As it pertains to employment, the model estimates four job categories: direct jobs, induced jobs, indirect jobs, and related user jobs. Direct jobs are “those jobs with the firms directly providing cargo handling and vessel service” or “those that would not exist if activity at the Port’s…cargo facility were to cease”. Induced jobs are those that exist as a result of the demand for goods and services stimulated by the spending of workers occupying the direct jobs. This can include retail sector employment (e.g., based on the spending of direct job workers in grocery stores or restaurants) as well as the jobs in the wholesale sector that supplies the retail enterprises. Indirect jobs are those in the businesses that provide goods and services to the firms generating the direct jobs (e.g. office supplies, utilities, construction, etc.). Related user jobs are those with import, export (shippers and consignees) and distribution industries that send cargo through seaport terminals.
For related user jobs, Martin Associates is very explicit regarding the fact that “Related jobs are not dependent upon the seaport marine terminals to the same extent as are the direct, induced, and indirect jobs since it is the demand for the final products which creates the demand for the employment…not the use of a particular seaport or marine terminal.”
It is important to emphasize that there is nothing unusual or unorthodox about this economic impact model. The methodology used by Martin Associates is regarded as one conventional standard for such economic impact studies. Including induced, indirect, and related jobs provides a more complete picture of the potential contributions to economic development across the entire regional, state, and national economy. However, for most people interested in knowing about the employment-generating prospects of the local port, what they usually have in mind are the direct jobs (rather than induced, indirect, or related) for local residents. Looking exclusively at the direct jobs data paints a radically different picture from that suggested by JAXPORT.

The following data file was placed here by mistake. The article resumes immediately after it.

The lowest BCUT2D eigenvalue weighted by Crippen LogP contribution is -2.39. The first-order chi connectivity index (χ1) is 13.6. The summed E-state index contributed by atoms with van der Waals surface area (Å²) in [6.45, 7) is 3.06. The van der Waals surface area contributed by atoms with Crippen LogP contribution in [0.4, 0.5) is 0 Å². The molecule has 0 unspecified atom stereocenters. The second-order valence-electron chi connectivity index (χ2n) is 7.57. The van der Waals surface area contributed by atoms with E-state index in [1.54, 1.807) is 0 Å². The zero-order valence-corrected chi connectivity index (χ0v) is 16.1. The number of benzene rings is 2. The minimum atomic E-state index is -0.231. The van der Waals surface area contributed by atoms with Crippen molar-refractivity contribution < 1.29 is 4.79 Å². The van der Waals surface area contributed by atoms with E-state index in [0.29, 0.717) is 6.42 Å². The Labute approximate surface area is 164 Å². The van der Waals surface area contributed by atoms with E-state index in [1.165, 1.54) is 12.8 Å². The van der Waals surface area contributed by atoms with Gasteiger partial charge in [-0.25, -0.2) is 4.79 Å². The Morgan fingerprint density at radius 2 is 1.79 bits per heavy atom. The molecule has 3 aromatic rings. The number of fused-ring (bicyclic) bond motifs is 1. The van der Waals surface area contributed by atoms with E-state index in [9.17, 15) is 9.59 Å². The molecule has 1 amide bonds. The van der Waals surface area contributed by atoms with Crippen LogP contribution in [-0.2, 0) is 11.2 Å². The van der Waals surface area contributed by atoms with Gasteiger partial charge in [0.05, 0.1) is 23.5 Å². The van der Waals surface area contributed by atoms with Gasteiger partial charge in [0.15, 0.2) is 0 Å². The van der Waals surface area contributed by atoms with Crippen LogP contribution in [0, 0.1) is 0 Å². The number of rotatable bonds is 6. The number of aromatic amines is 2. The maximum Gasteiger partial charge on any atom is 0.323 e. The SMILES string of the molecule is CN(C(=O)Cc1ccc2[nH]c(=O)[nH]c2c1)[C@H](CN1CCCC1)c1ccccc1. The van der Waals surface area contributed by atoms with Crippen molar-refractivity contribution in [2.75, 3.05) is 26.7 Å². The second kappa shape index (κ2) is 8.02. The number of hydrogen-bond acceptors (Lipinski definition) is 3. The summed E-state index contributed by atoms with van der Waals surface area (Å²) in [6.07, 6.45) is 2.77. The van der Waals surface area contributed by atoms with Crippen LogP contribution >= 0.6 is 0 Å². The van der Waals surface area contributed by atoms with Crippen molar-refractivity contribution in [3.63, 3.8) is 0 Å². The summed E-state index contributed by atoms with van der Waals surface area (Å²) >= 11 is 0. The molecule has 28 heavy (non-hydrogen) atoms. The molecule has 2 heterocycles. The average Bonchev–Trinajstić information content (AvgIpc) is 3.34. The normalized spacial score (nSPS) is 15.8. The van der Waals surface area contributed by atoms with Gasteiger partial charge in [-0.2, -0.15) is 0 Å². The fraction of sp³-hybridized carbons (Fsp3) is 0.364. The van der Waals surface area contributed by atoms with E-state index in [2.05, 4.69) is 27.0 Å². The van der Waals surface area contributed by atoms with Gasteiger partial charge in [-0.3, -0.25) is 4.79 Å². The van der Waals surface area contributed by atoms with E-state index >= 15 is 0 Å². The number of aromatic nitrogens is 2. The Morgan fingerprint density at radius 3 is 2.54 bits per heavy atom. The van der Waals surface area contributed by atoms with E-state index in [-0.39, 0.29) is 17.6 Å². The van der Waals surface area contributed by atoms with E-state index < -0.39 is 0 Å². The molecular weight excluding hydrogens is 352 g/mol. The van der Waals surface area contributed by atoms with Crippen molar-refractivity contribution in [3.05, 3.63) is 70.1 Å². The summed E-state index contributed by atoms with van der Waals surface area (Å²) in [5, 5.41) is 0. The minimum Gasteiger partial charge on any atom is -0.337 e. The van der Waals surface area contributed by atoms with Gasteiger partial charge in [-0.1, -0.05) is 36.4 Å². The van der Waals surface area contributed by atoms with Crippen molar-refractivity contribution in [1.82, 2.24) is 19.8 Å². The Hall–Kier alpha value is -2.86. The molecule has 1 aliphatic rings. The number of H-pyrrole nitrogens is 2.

Table 1 presents the employment impact data that are included in the Martin Associates report for the different job categories. What is most striking is the fact that of the total employment “supported” by Jacksonville’s cargo seaport, only 13.8% or 8,965 jobs are of the “direct” variety. In contrast, the vast majority – wholly 65.8% or 42,647 – are found in the “related job” category which, as Martin Associates emphasizes, “would not likely disappear if the marine terminals were rendered inoperable or closed to marinecargo or vessel/barge activity”.
None of this should minimize the significance of an industry that generates close to 9,000 direct jobs, with 79.4% held by residents of Duval County. Adding the induced and indirect jobs brings the total to 22,209 jobs. In addition, the Martin Associates report estimates $1.8 in direct, indirect, and induced personal wages and salaries, and $130 million in state and local taxes, generated by the Jacksonville Port District terminal activities. Again these are significant contributions to the health of the state and regional economy. However, it is always important to keep the numbers in their proper context and to avoid unwarranted conclusions and misleading inferences.